Intellectual Property: Understand It to Protect What You Own, Drive Value to Your Business and Positively Impact Your Bottom Line
Wednesday, April 27, 2022

Intellectual Property (or “IP”) is commonly defined as a group of legal rights that provide protection over things people and businesses create or invent. It might sound straightforward, but there is a lot of confusion over what can actually be protected and what cannot.

Who needs to be concerned with IP Protection?

We’ve all heard the phrase, “hindsight is 20/20”. That’s especially true when it comes to IP protection. So often people and businesses do not realize a new creation or innovation should be protected until it is too late. If you are creating or developing within your space, you need to have an IP strategy to avoid any unintentional disclosure missteps. And, when you are creating, be careful to:

  • Make records. They should be accurate, dated, and corroborated.

  • Research the competitive landscape early and identify both opportunities for protection and risks of infringement.

  • Use a non-disclosure agreement or contract before collaborating with another business or other people, such as consultants.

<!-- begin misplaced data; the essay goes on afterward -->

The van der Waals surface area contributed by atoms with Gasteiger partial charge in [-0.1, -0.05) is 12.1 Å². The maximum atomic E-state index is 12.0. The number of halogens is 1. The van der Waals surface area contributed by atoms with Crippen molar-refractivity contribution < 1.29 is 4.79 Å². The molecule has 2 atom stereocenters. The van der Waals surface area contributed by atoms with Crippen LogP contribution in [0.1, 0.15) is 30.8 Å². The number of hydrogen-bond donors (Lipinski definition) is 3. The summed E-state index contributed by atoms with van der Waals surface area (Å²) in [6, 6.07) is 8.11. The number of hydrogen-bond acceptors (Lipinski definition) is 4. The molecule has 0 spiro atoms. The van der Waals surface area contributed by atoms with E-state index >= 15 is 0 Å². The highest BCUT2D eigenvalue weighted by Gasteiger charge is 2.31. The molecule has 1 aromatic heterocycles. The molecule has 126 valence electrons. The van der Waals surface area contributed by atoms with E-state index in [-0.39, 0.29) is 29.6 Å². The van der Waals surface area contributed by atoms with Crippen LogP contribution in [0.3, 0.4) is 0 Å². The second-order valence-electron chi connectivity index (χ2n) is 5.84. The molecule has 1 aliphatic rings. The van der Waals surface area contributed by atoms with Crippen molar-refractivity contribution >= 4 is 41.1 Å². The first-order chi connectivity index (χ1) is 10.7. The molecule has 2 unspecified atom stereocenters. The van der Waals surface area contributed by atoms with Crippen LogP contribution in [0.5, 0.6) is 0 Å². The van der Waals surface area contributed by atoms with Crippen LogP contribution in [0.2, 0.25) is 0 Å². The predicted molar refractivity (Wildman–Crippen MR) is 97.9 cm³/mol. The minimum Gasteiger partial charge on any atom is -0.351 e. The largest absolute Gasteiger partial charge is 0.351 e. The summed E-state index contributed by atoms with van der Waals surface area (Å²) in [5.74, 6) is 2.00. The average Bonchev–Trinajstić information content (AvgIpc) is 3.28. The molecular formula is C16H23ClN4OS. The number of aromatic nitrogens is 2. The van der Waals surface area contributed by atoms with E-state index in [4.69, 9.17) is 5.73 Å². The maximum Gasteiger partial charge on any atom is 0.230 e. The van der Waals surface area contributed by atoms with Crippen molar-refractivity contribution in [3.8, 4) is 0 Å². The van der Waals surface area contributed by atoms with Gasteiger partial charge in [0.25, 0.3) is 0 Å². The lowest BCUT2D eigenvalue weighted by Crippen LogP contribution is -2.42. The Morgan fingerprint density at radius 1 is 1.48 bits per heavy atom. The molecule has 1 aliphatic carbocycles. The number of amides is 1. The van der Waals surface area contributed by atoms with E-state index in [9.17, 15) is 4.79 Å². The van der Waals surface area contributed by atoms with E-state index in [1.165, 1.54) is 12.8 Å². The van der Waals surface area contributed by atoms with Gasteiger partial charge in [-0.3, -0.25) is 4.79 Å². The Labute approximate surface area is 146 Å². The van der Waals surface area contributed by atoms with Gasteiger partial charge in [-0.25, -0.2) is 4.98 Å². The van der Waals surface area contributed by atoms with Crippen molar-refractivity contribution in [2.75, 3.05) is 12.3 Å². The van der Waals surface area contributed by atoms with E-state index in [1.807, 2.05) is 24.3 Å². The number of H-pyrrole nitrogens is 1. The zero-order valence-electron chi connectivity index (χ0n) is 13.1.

What are some of the biggest IP challenges business owners and employers need to overcome?

The goal for your IP strategy needs to be: Identify, Protect, Monetize.  The question business owners need to answer is how they can most effectively achieve this. The first step is understanding the applicable types of IP that are protectible and the steps needed to secure protection  of each.

Intellectual Property Type

The Value

Trade Secret

No registration fees or costs. Goes into effect upon creation and can last forever. Protection available at the state and federal levels.

Non-Disclosure Agreement/Contract (or “NDA”)

Very affordable and flexible but, it only binds the contracting parties. An NDA should be used with your employees and other businesses you deal with concerning sensitive business information.

 

Copyright

 

Free and automatic upon creation, register for significant added value. Protection available only at the federal level and registration is required to enforce protection.

Trademark/Service

Commercial differentiation, quality identifier and price enhancement. Low cost and can last forever but must police others’ misuse.

How can an IP strategy affect your bottom line?

It’s important to understand there is no “one-size fits all” approach to IP. The correct IP strategy must be tailored to your unique business. While some businesses may be overspending on a scattered approach to protecting IP, other businesses may not be investing enough and potential losing out on what could have been an important revenue stream.

 

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